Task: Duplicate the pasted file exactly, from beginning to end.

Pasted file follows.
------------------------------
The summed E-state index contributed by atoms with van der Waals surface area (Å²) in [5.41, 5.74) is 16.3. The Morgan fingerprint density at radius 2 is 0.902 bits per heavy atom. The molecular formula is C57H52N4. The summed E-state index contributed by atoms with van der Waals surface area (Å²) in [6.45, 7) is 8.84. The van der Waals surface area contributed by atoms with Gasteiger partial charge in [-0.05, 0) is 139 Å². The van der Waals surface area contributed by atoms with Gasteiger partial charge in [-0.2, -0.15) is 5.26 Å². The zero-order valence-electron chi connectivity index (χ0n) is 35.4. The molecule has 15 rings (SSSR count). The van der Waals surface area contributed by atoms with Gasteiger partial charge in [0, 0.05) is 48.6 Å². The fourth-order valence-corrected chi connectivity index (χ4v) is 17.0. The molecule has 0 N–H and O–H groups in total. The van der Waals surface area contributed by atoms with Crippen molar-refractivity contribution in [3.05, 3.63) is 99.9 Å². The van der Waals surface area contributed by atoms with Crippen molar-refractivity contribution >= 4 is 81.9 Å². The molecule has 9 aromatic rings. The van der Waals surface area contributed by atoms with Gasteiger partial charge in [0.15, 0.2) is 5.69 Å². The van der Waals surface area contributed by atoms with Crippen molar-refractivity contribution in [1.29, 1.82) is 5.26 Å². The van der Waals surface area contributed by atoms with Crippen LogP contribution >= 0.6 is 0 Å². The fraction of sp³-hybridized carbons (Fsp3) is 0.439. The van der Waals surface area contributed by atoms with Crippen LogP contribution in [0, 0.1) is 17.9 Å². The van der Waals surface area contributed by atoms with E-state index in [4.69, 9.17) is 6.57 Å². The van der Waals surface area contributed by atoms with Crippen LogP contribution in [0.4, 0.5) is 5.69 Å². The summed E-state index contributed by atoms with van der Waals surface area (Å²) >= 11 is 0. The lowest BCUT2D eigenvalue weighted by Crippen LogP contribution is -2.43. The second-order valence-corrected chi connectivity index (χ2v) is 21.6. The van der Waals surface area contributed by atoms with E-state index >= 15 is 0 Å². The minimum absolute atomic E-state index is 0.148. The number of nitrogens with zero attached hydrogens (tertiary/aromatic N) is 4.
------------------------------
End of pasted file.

The summed E-state index contributed by atoms with van der Waals surface area (Å²) in [5.41, 5.74) is 16.3. The Morgan fingerprint density at radius 2 is 0.902 bits per heavy atom. The molecular formula is C57H52N4. The summed E-state index contributed by atoms with van der Waals surface area (Å²) in [6.45, 7) is 8.84. The van der Waals surface area contributed by atoms with Gasteiger partial charge in [-0.05, 0) is 139 Å². The van der Waals surface area contributed by atoms with Gasteiger partial charge in [-0.2, -0.15) is 5.26 Å². The zero-order valence-electron chi connectivity index (χ0n) is 35.4. The molecule has 15 rings (SSSR count). The van der Waals surface area contributed by atoms with Gasteiger partial charge in [0, 0.05) is 48.6 Å². The fourth-order valence-corrected chi connectivity index (χ4v) is 17.0. The molecule has 0 N–H and O–H groups in total. The van der Waals surface area contributed by atoms with Crippen molar-refractivity contribution in [3.05, 3.63) is 99.9 Å². The van der Waals surface area contributed by atoms with Crippen molar-refractivity contribution >= 4 is 81.9 Å². The molecule has 9 aromatic rings. The van der Waals surface area contributed by atoms with Gasteiger partial charge in [0.15, 0.2) is 5.69 Å². The van der Waals surface area contributed by atoms with Crippen molar-refractivity contribution in [1.29, 1.82) is 5.26 Å². The van der Waals surface area contributed by atoms with Crippen LogP contribution >= 0.6 is 0 Å². The fraction of sp³-hybridized carbons (Fsp3) is 0.439. The van der Waals surface area contributed by atoms with Crippen LogP contribution in [0, 0.1) is 17.9 Å². The van der Waals surface area contributed by atoms with E-state index in [4.69, 9.17) is 6.57 Å². The van der Waals surface area contributed by atoms with Crippen LogP contribution in [0.4, 0.5) is 5.69 Å². The summed E-state index contributed by atoms with van der Waals surface area (Å²) >= 11 is 0. The lowest BCUT2D eigenvalue weighted by Crippen LogP contribution is -2.43. The second-order valence-corrected chi connectivity index (χ2v) is 21.6. The van der Waals surface area contributed by atoms with E-state index >= 15 is 0 Å². The minimum absolute atomic E-state index is 0.148. The number of nitrogens with zero attached hydrogens (tertiary/aromatic N) is 4.